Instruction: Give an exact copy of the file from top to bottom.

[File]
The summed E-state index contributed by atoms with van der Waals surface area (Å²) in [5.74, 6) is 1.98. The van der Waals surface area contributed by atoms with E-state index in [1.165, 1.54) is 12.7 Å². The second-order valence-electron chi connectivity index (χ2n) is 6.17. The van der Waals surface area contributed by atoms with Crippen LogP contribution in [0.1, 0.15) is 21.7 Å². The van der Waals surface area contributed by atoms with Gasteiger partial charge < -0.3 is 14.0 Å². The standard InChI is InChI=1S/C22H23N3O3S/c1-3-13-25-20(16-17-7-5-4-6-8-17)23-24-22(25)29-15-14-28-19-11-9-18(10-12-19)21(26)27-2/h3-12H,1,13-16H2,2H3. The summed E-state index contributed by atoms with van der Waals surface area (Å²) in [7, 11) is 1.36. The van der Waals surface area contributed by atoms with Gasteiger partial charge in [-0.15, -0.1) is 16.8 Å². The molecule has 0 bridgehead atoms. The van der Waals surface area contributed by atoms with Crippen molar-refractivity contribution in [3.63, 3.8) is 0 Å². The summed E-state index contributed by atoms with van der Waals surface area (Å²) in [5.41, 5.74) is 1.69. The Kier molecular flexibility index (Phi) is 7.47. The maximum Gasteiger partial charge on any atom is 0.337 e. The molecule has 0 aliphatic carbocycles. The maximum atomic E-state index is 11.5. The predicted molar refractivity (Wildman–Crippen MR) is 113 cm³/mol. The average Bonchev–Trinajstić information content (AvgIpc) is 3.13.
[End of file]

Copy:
The summed E-state index contributed by atoms with van der Waals surface area (Å²) in [5.74, 6) is 1.98. The van der Waals surface area contributed by atoms with E-state index in [1.165, 1.54) is 12.7 Å². The second-order valence-electron chi connectivity index (χ2n) is 6.17. The van der Waals surface area contributed by atoms with Crippen LogP contribution in [0.1, 0.15) is 21.7 Å². The van der Waals surface area contributed by atoms with Gasteiger partial charge < -0.3 is 14.0 Å². The standard InChI is InChI=1S/C22H23N3O3S/c1-3-13-25-20(16-17-7-5-4-6-8-17)23-24-22(25)29-15-14-28-19-11-9-18(10-12-19)21(26)27-2/h3-12H,1,13-16H2,2H3. The summed E-state index contributed by atoms with van der Waals surface area (Å²) in [7, 11) is 1.36. The van der Waals surface area contributed by atoms with Gasteiger partial charge in [-0.15, -0.1) is 16.8 Å². The molecule has 0 bridgehead atoms. The van der Waals surface area contributed by atoms with Crippen molar-refractivity contribution in [3.63, 3.8) is 0 Å². The summed E-state index contributed by atoms with van der Waals surface area (Å²) in [5.41, 5.74) is 1.69. The Kier molecular flexibility index (Phi) is 7.47. The maximum Gasteiger partial charge on any atom is 0.337 e. The molecule has 0 aliphatic carbocycles. The maximum atomic E-state index is 11.5. The predicted molar refractivity (Wildman–Crippen MR) is 113 cm³/mol. The average Bonchev–Trinajstić information content (AvgIpc) is 3.13.